European Perspectives: Decarbonising the power system
By Professor Brian Scott-Quinn
Decarbonising the power generation system across the EU is proving highly contentious. The whole debate came to the boil in December 2020 as scientists across Europe attacked the European Commission for backtracking on being net-zero CO2 by 2050. There is also an ongoing dispute between those who are pressing for ‘100% renewable’ energy against those who claim that such a target is scientifically unachievable. It has become a ‘politicians against the experts’ debate.
Some would argue that the EU and individual countries are setting renewable targets rather than CO2 emission-free targets and that scientifically this means that as the percentage of renewables increases, they will need to use more natural gas turbine generated power or nuclear power. This is because renewables (wind and solar) are ‘intermittent’ power generators or variable renewable energy (VRE) since there are days when there is no wind blowing and solar does not generate when it is dark. A cost of all VRE arises from its intermittency. Sadly, battery storage beyond four hours is simply not economic. But if the proportion of renewables continues to rise and gas and nuclear are ruled out, there is currently no solution except blackouts or brownouts (a reduction in electrical power).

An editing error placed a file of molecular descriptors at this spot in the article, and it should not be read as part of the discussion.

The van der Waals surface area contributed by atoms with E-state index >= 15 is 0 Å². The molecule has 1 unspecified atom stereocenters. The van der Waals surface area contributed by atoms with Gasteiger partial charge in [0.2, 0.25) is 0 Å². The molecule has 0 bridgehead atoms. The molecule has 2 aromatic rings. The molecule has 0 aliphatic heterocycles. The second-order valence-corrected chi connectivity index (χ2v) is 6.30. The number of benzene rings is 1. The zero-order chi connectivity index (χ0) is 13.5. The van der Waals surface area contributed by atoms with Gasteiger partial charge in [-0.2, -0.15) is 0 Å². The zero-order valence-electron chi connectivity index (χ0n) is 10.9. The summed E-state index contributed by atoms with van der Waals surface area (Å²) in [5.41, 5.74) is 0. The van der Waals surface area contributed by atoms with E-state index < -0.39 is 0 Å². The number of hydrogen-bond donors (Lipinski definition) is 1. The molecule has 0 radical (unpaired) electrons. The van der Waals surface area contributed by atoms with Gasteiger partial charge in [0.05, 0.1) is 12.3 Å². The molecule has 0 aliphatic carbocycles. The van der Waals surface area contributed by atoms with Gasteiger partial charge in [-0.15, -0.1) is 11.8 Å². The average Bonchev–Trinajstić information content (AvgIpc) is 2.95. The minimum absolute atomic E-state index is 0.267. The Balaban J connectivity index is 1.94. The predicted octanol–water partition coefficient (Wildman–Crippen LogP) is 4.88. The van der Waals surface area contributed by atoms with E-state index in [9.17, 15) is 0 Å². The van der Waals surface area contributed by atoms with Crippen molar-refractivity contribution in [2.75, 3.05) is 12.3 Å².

In the third article of Henley's European Perspectives series, Professor Brian Scott-Quinn discusses the viability of decarbonising power generation systems in the pursuit of renewable energy targets.